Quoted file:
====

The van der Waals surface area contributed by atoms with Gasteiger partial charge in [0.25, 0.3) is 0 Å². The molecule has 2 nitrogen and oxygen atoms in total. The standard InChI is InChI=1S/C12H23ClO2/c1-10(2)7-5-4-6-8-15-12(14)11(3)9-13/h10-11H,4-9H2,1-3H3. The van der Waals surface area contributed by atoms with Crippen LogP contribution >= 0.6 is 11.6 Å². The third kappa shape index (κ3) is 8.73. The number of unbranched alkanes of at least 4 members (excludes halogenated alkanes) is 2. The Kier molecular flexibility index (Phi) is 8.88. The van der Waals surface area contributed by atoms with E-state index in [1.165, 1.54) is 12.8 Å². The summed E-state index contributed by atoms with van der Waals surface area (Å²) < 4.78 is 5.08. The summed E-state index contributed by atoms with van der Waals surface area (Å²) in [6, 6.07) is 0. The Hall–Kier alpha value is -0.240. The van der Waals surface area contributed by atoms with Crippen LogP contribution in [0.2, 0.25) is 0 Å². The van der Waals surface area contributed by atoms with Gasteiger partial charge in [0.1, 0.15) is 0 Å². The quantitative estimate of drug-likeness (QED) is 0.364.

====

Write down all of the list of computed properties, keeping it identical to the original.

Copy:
The van der Waals surface area contributed by atoms with Gasteiger partial charge in [0.25, 0.3) is 0 Å². The molecule has 2 nitrogen and oxygen atoms in total. The standard InChI is InChI=1S/C12H23ClO2/c1-10(2)7-5-4-6-8-15-12(14)11(3)9-13/h10-11H,4-9H2,1-3H3. The van der Waals surface area contributed by atoms with Crippen LogP contribution >= 0.6 is 11.6 Å². The third kappa shape index (κ3) is 8.73. The number of unbranched alkanes of at least 4 members (excludes halogenated alkanes) is 2. The Kier molecular flexibility index (Phi) is 8.88. The van der Waals surface area contributed by atoms with E-state index in [1.165, 1.54) is 12.8 Å². The summed E-state index contributed by atoms with van der Waals surface area (Å²) < 4.78 is 5.08. The summed E-state index contributed by atoms with van der Waals surface area (Å²) in [6, 6.07) is 0. The Hall–Kier alpha value is -0.240. The van der Waals surface area contributed by atoms with Crippen LogP contribution in [0.2, 0.25) is 0 Å². The van der Waals surface area contributed by atoms with Gasteiger partial charge in [0.1, 0.15) is 0 Å². The quantitative estimate of drug-likeness (QED) is 0.364.